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Laser Scanning for BIM

Virtual To Actual, Black Art Of Laser scanning for BIM – Over Hyped or Aptly Described?

When laser survey and point cloud modeling first arrived there was a sense of awe and wonder. As built structures were scanned and converted into 3D models so easily. Today as scanners and related software have become more advanced, and the BIM authoring tools have also evolved – 3D Laser scanning to accurate Revit and BIM is transforming the way building owners and designers gather the construction details and information about existing buildings and structures.

Laser Scanning to BIM

Eventually, Scan to BIM, has become the most popular and the talked about technology across the AEC industry. However, some skepticism and doubt still prevails across some sections of the industry. This skepticism is primarily because, point cloud surveys collect only what is visible, more over there can be inconsistencies in the

So the Question Here is to Scan or Not to Scan?:
There are several existing buildings that are old and need renovation however, due to lack of availability of proper documentation renovation becomes difficult. This is where laser scanning and point cloud modeling comes in. Suppose you collect the structural data for a building, consisting of shapes, mass and color, it becomes easy to plan MEP network within this structure such that there are no clashes between the structural and MEP disciplines. This is where it is also possible to use Point cloud for clash detection and mitigation. However it is absolutely essential to consider some aspects of laser scanning before you decide to adopt the technology for virtual recreation of a As built facility.

Are these point cloud models ready to use? The survey data is made of thousands and millions of points and it needs to be traced upon and resurfaced to convert it into a model with polygons. Now it becomes ready for BIM.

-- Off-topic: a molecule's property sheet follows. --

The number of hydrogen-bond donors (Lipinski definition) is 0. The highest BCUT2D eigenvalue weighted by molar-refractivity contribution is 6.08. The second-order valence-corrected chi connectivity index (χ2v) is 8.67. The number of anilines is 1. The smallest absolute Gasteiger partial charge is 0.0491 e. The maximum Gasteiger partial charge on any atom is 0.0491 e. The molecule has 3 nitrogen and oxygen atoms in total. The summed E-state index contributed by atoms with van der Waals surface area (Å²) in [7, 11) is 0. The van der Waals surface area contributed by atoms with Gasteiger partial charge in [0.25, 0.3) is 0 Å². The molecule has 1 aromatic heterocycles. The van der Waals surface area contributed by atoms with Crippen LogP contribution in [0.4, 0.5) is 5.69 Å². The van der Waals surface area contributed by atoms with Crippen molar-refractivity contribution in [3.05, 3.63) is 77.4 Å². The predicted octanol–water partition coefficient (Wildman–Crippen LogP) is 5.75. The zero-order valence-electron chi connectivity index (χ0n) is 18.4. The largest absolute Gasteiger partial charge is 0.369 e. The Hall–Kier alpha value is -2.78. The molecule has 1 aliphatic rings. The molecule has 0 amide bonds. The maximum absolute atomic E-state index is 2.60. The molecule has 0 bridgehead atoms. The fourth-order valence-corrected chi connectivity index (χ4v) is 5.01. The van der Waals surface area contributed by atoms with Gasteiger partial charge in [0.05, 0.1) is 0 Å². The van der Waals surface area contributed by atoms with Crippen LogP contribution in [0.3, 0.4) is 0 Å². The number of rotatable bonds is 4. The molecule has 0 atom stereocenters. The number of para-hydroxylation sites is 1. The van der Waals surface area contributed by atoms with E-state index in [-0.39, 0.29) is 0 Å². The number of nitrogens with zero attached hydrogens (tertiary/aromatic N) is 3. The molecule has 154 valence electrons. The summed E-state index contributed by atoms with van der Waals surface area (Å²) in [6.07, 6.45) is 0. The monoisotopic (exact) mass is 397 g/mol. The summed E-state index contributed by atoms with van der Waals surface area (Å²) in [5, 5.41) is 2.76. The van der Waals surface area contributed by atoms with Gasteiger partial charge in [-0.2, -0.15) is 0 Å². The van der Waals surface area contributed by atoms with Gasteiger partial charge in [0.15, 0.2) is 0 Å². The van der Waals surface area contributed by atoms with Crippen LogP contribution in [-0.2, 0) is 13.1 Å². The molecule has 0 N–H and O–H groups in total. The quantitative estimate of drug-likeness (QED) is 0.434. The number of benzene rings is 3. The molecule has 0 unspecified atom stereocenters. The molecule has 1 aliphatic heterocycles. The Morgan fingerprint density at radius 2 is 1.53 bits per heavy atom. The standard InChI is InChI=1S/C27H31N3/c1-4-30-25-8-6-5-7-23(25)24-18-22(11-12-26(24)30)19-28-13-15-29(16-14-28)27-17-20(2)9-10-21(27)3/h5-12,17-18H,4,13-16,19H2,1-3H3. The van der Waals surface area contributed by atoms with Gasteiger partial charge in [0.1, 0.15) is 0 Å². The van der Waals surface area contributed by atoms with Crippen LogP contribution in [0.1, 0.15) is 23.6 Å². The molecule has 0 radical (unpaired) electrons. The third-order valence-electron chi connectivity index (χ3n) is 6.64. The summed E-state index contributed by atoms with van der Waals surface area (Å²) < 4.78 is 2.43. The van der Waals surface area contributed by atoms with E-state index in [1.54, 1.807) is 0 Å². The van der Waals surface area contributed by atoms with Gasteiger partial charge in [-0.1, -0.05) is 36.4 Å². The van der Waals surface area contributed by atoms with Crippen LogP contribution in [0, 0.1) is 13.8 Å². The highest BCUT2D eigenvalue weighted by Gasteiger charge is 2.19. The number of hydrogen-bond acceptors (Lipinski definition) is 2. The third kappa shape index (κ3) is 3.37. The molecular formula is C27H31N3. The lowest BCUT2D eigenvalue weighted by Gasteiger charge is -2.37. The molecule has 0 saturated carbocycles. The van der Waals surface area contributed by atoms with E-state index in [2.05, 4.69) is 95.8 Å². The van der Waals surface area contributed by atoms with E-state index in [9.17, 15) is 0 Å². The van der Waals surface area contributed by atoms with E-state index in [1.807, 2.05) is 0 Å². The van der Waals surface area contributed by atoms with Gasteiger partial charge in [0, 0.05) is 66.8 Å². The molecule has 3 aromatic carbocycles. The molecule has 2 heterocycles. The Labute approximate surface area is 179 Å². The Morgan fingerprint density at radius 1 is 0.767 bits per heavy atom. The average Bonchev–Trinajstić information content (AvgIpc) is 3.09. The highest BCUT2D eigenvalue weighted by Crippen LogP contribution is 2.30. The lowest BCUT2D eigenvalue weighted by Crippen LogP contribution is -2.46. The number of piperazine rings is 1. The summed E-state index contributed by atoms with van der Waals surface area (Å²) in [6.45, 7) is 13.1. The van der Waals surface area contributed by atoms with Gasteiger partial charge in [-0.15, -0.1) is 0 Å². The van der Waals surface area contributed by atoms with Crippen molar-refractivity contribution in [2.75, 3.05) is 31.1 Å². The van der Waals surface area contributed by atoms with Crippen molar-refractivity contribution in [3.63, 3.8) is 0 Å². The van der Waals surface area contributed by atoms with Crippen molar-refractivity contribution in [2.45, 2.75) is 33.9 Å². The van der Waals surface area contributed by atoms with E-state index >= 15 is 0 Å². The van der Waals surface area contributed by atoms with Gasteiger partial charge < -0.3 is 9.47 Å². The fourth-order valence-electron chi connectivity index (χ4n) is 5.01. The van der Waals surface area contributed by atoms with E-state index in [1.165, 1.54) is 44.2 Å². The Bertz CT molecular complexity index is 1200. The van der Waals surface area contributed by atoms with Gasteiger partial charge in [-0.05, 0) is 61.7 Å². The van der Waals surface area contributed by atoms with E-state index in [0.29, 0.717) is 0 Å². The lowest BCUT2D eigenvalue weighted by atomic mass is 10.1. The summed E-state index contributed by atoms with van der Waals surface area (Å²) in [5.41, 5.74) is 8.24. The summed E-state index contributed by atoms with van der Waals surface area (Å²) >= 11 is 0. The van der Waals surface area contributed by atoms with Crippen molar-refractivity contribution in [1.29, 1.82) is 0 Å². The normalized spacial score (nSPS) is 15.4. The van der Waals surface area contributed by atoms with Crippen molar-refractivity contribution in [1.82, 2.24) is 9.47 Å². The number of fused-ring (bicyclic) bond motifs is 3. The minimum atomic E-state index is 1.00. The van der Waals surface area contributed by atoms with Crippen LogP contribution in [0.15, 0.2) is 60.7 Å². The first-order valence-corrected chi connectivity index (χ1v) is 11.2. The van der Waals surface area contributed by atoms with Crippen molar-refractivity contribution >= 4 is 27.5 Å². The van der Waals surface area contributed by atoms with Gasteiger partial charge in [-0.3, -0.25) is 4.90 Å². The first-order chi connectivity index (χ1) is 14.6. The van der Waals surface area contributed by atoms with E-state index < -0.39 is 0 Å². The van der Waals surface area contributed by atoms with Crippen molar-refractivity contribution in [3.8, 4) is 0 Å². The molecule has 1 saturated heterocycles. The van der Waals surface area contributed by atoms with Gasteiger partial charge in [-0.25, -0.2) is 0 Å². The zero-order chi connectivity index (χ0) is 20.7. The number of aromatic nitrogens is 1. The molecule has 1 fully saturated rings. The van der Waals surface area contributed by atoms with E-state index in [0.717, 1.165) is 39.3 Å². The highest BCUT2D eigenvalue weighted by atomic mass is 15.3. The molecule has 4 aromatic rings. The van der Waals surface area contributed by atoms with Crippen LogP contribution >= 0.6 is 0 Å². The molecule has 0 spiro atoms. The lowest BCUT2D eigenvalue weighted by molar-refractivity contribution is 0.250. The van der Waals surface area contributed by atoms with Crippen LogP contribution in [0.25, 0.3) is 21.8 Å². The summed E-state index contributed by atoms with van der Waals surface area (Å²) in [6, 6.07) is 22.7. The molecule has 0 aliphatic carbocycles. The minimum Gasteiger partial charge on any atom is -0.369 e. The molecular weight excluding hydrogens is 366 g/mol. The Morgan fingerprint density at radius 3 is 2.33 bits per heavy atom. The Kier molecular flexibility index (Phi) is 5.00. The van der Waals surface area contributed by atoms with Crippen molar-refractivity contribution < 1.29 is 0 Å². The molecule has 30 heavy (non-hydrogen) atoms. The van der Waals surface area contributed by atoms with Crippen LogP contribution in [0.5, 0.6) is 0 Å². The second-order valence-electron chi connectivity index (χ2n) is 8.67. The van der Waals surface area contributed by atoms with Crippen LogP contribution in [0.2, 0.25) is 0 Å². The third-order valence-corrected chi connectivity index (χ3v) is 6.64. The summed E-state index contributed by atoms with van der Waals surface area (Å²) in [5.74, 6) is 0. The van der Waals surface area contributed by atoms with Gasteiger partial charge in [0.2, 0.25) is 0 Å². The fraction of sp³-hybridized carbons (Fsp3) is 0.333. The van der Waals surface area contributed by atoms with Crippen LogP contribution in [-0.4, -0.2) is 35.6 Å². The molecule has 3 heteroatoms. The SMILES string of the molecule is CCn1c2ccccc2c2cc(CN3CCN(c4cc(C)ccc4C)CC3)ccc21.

It is absolutely true that point cloud survey can be costly. It requires a lot of on field work and the laser scanners that are used for laser survey are also costly. Another point that requires a mention here is that, the surveyed data (a considerably large building requires minimum 250 to 300 scans) can be large, and it requires lot of RAM and storage space to store and process the point clouds and convert them into intelligent information rich BIM. As a result we can say that it is not for small scale projects, however for huge commercial, infrastructural and palatial properties in addition to heritage buildings and properties of architectural significance scan to BIM can be a valued proposition.

There is absolutely no doubt that using laser surveys, it becomes extremely easy and a fast tracked process to collect raw data. But there are some aspects to be mindful of. It is true that point cloud surveys cannot collect data in entirety. Apart from the fact that 3D scanners cannot capture details of hidden objects, it is also true that the accuracy and amount of detail collected does not solely depend on the type of scanner. The expertise of the survey professional also plays a major role.

Based on the cost benefit analysis it should be decided whether to scan or not to scan for a particular renovation, reconstruction, or refurbishment project.

The Point Cloud to BIM – Phenomenon And Evolution:
Laser scanners are getting smarter, compact and more accurate. The cost of scanning is hence coming down. If laser scanners become affordable even for developers who are working on very small scale projects, it will bring another revolution in the building and construction industry. The use of laser survey will become common place, and even a small two storey building construction project will be able to leverage the benefits ofpoint cloud to BIM for through documentation, clash detection, fast tracking the construction process and much more. The future of laser scanning and conversion to BIM will not be limited to documentation and renovation/retrofits/repair projects but will also be used during the construction projects to scan installed structures and check them against design models. Reference e-architect

Lowering Costs with Building Information Modeling